October 10, 2015

From Woolloongabba to Worcester

There's more to domestic cricket than just functioning as a supply line for international cricket - love, for one

If the cricket won't hold your attention at New Road, the cathedral will © Getty Images

February 9th, 2015. Brisbane is hot. Two miles should be a laughably easy stroll. It's about 1.99 miles too far for this Englishman fresh off the Singapore flight, sleep limited, stomach upset and skin burning. The prospect of free Sheffield Shield cricket is just about enough to keep us stumbling down the South Bank towards the ominously named Vulture Street. We arrive to find the teams have just stopped for lunch. We slouch off to a launderette.

September 22nd, 2015. Worcester is not very hot. The brightest elements in my vision are the double yellow lines guarding every inch of kerb in the vicinity. We park, leaving a straightforward half-mile amble to the ground. An attempted shortcut through Chapter Meadows promptly deposits us in a sodden muddy field. With the skies unleashing torrents of September rain, we manage to choose every wrong turn, thus contriving to double the length of our journey. We arrive to find the teams will not start before lunch. We slouch off to a library.

I ought to be more of a Worcestershire CCC fan than I am. Over 15 years ago, New Road was where I paid my first visit to first-class cricket, and buried as I am in deepest Herefordshire, it remains my nearest first-class ground. Most on the county circuit would consider this to be a stroke of good fortune. New Road, after all, has a deserved reputation as one of the most attractive county grounds, so any excuse to pay regular visits should be gratefully seized. Even the recent redevelopment isn't entirely negative: they didn't quite pave paradise to put up a Premier Inn, but at least the cathedral finally has a rival on the skyline to provoke discussion among the brethren that Paul Allott would term "the Worcester faithful".

There's the retired gentleman, reading out statistics from Wisden 2015 to his wife. There's the East Anglian expat who can't believe her luck in getting to see free first-class cricket. There's the twentysomething most likely tuned in to the BBC commentary

Yet I can't in good conscience claim to be among them. Over the years I haven't attended with sufficient regularity or devotion. Nor have I really identified with the cause: I live in Herefordshire, after all, so geographically Worcestershire have no claim on me. Despite all that, I've retained a certain soft spot for the Pears. More than that, after a year of attending overseas ODIs, Test matches, and the odd T20, returning to New Road emphasises to me the value of the oft-overlooked facets of the domestic first-class game.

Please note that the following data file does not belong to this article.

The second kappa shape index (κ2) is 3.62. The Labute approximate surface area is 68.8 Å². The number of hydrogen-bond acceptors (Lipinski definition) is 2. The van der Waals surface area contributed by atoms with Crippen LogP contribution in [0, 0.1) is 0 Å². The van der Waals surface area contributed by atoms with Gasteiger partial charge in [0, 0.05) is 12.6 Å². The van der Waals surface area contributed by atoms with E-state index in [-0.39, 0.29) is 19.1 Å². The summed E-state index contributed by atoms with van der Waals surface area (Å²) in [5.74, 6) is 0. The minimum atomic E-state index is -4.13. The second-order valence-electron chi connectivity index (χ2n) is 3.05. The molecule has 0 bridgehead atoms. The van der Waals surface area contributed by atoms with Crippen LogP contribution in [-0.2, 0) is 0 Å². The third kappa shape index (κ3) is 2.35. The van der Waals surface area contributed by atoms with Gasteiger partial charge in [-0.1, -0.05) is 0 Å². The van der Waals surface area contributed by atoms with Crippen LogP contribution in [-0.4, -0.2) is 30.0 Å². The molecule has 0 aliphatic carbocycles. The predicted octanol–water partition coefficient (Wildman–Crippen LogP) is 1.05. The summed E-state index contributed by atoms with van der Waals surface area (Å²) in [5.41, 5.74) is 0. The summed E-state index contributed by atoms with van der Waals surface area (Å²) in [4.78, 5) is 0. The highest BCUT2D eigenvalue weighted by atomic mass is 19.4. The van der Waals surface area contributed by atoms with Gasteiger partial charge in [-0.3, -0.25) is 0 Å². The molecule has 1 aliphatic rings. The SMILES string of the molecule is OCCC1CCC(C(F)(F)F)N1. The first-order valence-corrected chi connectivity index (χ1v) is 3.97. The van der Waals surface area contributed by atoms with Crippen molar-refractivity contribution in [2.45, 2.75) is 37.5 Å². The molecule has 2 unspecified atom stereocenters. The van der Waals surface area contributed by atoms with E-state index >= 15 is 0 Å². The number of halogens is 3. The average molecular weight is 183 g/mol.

Most frequently, the domestic game's primary value is considered to be reflected in the quality of players it produces for the international side, and it cannot be denied that this function is a key one in its continued battle for survival. At the same time, it would be a mistake to view it merely as a conveyor belt for the benefit of selectors and a curiosity shop for rejected players to end their careers in. While attendances are dismal in many parts of the world - West Indies springs to mind, and even in Australia, the idea of crowds at Shield cricket raises a laugh - in England, at least, there is still an appreciation of the game, perhaps not sufficiently voiced, that transcends a purely utilitarian view.

At the risk of sounding pompous, I feel that one cannot truly appreciate cricket without appreciating people, and no match that I have attended this year has afforded more opportunities for the latter than my two domestic first-class games.

Gabba gawker: The first-class game attracts those who have an abiding love for the game © Getty Images

There's the retired gentleman absorbing the late-afternoon sunshine at New Road, reading out statistics from Wisden 2015 to his wife with gentle excitement. There's the East Anglian expat sat in the shade at the Gabba who can't believe her luck in getting to see free first-class cricket. There's the twentysomething with earphones peeking around his long hair, most likely tuned in to the BBC commentary, whose frantic gestures at the regular fall of Middlesex wickets reveal where his allegiance lies. It is clear that the domestic first-class game attracts those who have an abiding, long-term love of cricket. It would take a harder heart than mine to not feel at least a degree of warmth for such companions, and a renewed understanding of the intangible value of this supposedly anachronistic competition, with its floppy-hat wearers, unhurried PA announcements of raffle winners, and John Arlott book sales ("THIS BOX ALL £1").

Wandering around the boundary, sighting the new hotel through the rather older chestnut trees, reinforces my conviction that preservation should, and indeed can, be balanced with modernisation. New roads present themselves, with the opportunity for both more exploration and further appreciation. TS Eliot may or may not have had much knowledge of our fair game; indeed, David Foot suggests that it may have been on the limited side. Nonetheless, as stumps are drawn on my year in the stands, returning to Worcester brings his words home to me with new meaning:

We shall not cease from exploration
And the end of all our exploring
Will be to arrive where we started
And know the place for the first time.

Liam Cromar is a freelance cricket writer based in Herefordshire, UK @LiamCromar

Comments